BR: Certainly, the German work ethic is something known and respected throughout the world.

DR: The German work ethic is great, but I bring the American feel to it. I use that mentality of working hard everyday but I try to put the soul behind it as well. You can work your ass off and not have any heart. As a singer, I try to listen to a lot of old African American singers and try to pick up on things and inject that inside the work mentality as well. I think you can end up sounding like a machine if you’re not careful.

BR: Bangalore Choir was your creation in reaction to your unceremonious dismissal from Accept and the ‘Eat The Heat’ tour. Was it your affiliation with your former employer that led Max Norman [Loudness, Dangerous Toys, Lynch Mob] to function as both Producer and Engineer for ‘On Target?’

DR: I’m not sure how he really came into the picture. I remember they were talking to a lot of people and the next thing I know…because in those days (and one thing that I’m glad is over), is that you were pretty much forced into using Producers that the label picked. He wasn’t really right for the band and that goes back to the unhappiness with the original mix. He was pretty good with the first two Ozzy albums of which he walked into that on a bit of a fluke as well as his work with Megedeth…but I think the Lynch Mob thing was because we had the same manager, the big, powerful management Howard Kaufmann, the good ones, had Lynch Mob at the time, so I think that is part of how he became involved [with BC]. But it wasn’t anything that was swayed by my former people. I’m really not sure.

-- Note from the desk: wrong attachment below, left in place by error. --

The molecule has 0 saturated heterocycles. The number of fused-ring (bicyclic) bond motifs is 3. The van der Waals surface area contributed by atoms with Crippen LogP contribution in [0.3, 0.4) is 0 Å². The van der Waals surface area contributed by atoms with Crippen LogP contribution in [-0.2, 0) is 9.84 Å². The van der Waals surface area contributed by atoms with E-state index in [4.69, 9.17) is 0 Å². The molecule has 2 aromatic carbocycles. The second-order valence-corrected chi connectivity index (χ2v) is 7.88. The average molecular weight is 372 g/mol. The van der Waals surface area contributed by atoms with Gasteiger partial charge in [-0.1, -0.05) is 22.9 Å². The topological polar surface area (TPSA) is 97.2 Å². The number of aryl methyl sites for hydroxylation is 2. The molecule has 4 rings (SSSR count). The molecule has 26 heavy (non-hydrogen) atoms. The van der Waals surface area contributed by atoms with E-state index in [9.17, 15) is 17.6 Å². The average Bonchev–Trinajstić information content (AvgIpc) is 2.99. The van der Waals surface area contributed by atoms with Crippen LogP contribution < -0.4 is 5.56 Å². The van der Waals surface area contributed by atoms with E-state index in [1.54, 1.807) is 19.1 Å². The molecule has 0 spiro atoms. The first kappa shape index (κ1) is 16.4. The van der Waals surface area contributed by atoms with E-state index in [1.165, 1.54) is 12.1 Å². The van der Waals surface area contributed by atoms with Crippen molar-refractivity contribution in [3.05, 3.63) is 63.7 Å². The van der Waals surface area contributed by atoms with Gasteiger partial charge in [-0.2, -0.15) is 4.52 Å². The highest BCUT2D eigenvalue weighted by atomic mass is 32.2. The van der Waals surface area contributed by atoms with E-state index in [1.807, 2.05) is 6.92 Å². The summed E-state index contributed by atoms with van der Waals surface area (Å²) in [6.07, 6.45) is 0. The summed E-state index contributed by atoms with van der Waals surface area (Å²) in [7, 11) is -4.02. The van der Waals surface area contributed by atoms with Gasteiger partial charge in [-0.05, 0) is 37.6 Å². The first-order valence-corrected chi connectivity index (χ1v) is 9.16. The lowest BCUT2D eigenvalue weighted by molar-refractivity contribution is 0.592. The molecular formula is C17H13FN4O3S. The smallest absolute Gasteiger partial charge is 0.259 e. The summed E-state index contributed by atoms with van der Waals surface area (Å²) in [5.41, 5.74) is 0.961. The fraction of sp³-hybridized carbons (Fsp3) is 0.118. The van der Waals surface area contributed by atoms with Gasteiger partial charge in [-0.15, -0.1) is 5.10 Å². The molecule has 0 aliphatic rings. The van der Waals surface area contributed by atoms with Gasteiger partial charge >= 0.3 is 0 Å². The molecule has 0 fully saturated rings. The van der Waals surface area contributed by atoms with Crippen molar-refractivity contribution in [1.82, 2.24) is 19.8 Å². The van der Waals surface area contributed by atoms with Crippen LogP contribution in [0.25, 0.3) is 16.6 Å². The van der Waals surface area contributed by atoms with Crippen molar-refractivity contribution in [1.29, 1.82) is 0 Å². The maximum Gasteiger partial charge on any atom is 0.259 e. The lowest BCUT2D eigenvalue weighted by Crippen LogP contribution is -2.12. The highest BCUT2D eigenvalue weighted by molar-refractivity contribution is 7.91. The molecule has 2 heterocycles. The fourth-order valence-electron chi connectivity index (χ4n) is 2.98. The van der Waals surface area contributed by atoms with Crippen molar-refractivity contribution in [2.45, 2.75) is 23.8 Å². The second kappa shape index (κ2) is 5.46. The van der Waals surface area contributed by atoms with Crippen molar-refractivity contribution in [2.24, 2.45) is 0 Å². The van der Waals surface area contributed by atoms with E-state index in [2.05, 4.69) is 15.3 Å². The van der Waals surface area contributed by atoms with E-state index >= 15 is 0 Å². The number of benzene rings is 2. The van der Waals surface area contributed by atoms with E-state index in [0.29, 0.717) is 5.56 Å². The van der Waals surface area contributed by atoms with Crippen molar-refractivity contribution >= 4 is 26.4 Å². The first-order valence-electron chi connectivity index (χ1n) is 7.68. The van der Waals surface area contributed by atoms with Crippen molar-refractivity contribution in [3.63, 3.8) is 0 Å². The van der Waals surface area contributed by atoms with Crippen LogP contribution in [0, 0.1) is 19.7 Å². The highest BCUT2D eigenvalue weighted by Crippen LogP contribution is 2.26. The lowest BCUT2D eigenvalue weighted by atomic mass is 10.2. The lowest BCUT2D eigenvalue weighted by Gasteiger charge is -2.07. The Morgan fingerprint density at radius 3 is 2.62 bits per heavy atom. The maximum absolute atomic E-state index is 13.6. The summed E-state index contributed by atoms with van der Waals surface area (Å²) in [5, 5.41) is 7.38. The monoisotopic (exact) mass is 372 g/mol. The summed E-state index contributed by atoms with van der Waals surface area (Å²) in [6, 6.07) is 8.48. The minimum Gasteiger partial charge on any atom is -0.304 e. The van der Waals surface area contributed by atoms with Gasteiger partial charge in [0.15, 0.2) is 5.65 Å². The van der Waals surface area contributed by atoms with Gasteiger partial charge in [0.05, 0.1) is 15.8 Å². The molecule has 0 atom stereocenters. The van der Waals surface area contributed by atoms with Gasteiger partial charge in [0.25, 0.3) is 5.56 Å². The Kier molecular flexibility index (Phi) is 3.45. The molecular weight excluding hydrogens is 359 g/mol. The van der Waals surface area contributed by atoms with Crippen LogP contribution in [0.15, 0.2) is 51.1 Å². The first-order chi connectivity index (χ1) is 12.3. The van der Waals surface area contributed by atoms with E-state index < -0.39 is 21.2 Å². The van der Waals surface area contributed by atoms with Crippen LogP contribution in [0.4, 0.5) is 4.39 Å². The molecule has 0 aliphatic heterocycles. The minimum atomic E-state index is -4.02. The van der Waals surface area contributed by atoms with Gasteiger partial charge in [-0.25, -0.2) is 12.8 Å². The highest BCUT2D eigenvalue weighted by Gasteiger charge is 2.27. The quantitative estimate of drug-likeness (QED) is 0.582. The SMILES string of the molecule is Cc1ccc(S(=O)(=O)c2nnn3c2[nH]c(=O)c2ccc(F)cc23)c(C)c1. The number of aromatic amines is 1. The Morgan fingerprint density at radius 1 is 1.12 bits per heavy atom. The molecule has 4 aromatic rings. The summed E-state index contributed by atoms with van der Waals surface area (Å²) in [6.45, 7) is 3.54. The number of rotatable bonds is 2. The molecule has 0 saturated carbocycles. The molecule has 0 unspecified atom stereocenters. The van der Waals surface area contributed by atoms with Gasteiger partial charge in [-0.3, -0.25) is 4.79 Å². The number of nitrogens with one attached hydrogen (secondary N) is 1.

BR: When it comes to re-mastering an album it is necessary to possess the original master. Was obtaining the original reels a difficult endeavor or were you always in possession of them per the terms of your contract with Giant/Warner Bros?

DR: Actually, they were absconded by a drummer that worked with the band and they are hiding in a closet somewhere in Las Vegas. What I did was took the original CD and enhanced it digitally with the technology that is available now because said person wouldn’t turn them over. When that certain person was fired from the band, they had enough sense to go ahead and steal those masters and hide them. [laughs] It has come to my attention that they are trying to be sold at the moment for profit. But it is a bit of a waste of time because you’ll need a Sony 1 Inch, 48 track digital machine to put the reels on and finding those things is virtually impossible. No, I could not obtain the tapes and so I decided to use the technology available.

BR: Since you have become somewhat of a journeyman singer espousing your talents with bands (in addition to Accept and Bangalore Choir) like Gypsy Rose and Sircle of Silence, how did you become involved with Kivel Records artist Tango Down and are you happy with the results thus far?

DR: John Kivel contacted me when they fired their singer and that goes back to the South Dakota Rock Fest gig. He said, “We’re in a jam, we have a contract to finish an album and need a singer…would you be interested in doing it? We think your voice would be perfect and we have some shows with Y&T and the South Dakota Rock Fest that we have to fulfill.” I was sitting on my ass doing nothing at the time and I thought that this is perfect because as a singer, you want to work, but one thing I’m a little concerned about is over exposing myself…I don’t want to become like some of the singers who are out there who perform on every record that’s available. I wrote three songs on the new album and the rest were written by outside writers and they are all very good. I’m very happy with my performance and as for the players, I haven’t heard the finals yet and I’m wondering when I will. I think John Kivel is a go-getter, has a good heart and works hard. I admire that about him. I can’t say enough about John. The one thing about John Kivel that I can tell you is that he kept his word with me and it is very important in this business…if you tell me something, back it up. I try to stand behind what I say and try to be more in control of my future. If I say I’m going to do something, I do it. And with John Kivel, when he says he’s going to do something, he does it. That is another reason why I’m associated with AOR Heaven because of Georg Siegl. The royalties get paid, he never lies to me about stuff and we’ve had a great relationship. So far, so good.